This is a blogpost, so motivated by a blend of two complementary impulses: preening (look at the books I'm reading! aren't I erudite!) and the search for people to share the books with (talk to me about them! what do you think?).

I did get some nice stuff today, and I hope the upshot here will tend more towards the second motivation than the first:

גימטריקון (Gimatrikon), i.e. a gematria dictionary
Rats, Lice, and History
How We Die
The Poems of Gerard Manley Hopkins
The Courtier and the Heretic: Leibniz, Spinoza, and the Fate of God in the Modern World
The Examined Life: Philosophical Meditations


Growth Song

Children are drinking from lukewarm brass gargoyles.
The wheel gruntingly swivels.
I stand in the field directing sprouts
mediating growth from sand to sun.
Let me be a mother-man.

Simply not honored? The "hypersensitivities" of Jewish women

Often the most interesting part of a responsum, especially a traditional responsum redolent with the assumptions of strict construction (one merely has to read the law correctly out of the proper book, and all will be truth), is not so much what is termed the "halachic analysis" (quoting sources, lists of poskim) but the interstices of the argument, in which the strict-construction myth is exploded despite itself: opinions do matter in the interpretation and creation of halachah, and in many a halachic analysis the posek's personal notions are determinative.

Consider the newly posted review (at the Seforim blog) by Rabbi Aryeh Frimer of Rabbi Daniel Sperber's Darka shel Halakha. The majority of his explicit argument is (a) Sperber misunderstands the original Talmudic statement about women and aliyot; (b) Sperber misconstrues the scope of kavod-haberiyot - it can only temporarily nullify a rabbinic decree; and (c) Sperber misapplies kavod-haberiyot to the matter of women reading Torah.

Two side comments, however, throw as much light on Frimer's argument as do the more bibliographic portions:
[I]n the case of aliyyot, no act of shame has been performed to all
those not called to the Torah (both men and women); they are simply not honored.

This is incorrect. As R. Frimer surely knows, reading from the Torah at fixed times is one of the basic requirements which a Jewish community must fulfill (not, as far as I am aware, an individual requirement, as he seems to assume). In the case of a man, not being called for an aliyah at one occasion means "simply" that he must wait for another occasion. But the possibility remains that he may someday be called. For an Orthodox woman, she will never be honored. Thus "both men and women" is a misleading formulation, and "simply not honored" is rhetorical sleight-of-hand: if one can never be honored - never participate in a basic community ritual - I think shame is something to be careful of.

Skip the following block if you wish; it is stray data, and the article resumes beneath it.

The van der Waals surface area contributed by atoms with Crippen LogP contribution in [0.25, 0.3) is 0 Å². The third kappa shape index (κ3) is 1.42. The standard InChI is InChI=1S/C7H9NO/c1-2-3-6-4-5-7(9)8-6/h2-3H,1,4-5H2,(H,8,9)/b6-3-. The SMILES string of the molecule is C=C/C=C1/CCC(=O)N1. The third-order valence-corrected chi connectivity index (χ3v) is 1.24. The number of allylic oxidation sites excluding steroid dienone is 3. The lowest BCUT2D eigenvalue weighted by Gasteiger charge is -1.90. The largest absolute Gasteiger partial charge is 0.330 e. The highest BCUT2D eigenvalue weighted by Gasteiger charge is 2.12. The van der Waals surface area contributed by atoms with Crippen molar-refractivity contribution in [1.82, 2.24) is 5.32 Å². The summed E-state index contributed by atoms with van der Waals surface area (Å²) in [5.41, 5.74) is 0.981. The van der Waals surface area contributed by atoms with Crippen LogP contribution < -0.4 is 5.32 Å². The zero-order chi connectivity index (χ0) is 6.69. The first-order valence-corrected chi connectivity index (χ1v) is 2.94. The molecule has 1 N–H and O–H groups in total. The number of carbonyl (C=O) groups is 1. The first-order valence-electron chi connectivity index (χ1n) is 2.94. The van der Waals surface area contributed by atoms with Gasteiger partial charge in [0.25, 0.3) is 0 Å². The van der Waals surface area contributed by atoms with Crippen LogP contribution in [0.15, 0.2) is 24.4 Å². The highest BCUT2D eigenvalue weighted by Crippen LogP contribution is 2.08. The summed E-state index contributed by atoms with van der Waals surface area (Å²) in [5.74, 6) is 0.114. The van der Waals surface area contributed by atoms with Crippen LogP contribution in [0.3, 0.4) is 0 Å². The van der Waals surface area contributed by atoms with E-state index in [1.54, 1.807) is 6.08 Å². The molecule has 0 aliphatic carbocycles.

The second group of misstatements is more revealing.
This view [of many rabbis] explicitly rejects subjective standards - in which what is embarrassing results from the idiosyncrasies or hypersensitivities of an individual or small group. The vast majority of religiously committed women are not offended when they do not receive an aliyya. Indeed, they understand and accept the halakhic given, although some might clearly have preferred it to be otherwise.

"Idiosyncrasies" and "hypersensitivities" are strange terms to be applied to the spiritual strivings of half of all Jews - to which Frimer begins his essay with an avowal of respect.

And then - how does R. Frimer know that "the vast majority of religiously committed women are not offended when they do not receive an aliyya"? Has he talked to them? Or are "religiously committed women" defined as those who do not think about receiving aliyot? In any case, the formulation "...when they do not receive an aliyya" is again misleading, implying as it does that we are considering an individual aliyah, one of many, which Leah or Sarah happens not to be called for at a particular moment. Rather, as I pointed out, we are talking here about the wholesale exclusion of a very large group (half of all Jews!) from a basic community obligation.

More importantly, does it make halakhic sense that if a group of women – nay, any group, says: “this Rabbinic halakha offends me” – be it mehitsa, tsni’ut, kashrut, stam yeynam, many aspects of taharat ha-mishpahah, who counts for a minyan, and who can serve as a hazzan - then we should have a carte blanche to go about abrogating it. Such a position is untenable, if not unthinkable.

More rhetorical sleight-of-hand! The premise in this paragraph is not being advocated by any party to this dispute (or indeed any observant Jewish feminist!). I very much doubt that R. Sperber is indicating that any group which thinks itself offended by a given Rabbinic edict "should have a carte blanche to go about abrogating it" (whatever that means). It is true that when a Rabbinic edict does lead to the wholesale exclusion of women, the circumstances of the legislation (whether or not they apply, and when) should be very carefully examined. No slippery slope here, merely R. Sperber's derekh-haTorah.

To reframe the question R. Frimer is asking (but without the stacked deck): does it make halachic sense that a community which values the spiritual striving of women should consider whether its own honor is sensitive to their wholesale exclusion? The question answers itself.

Should we specialize medical education?

It's common wisdom that surgeries are better done at high-volume centers. Specialists should do what they're best at - this reduces errors.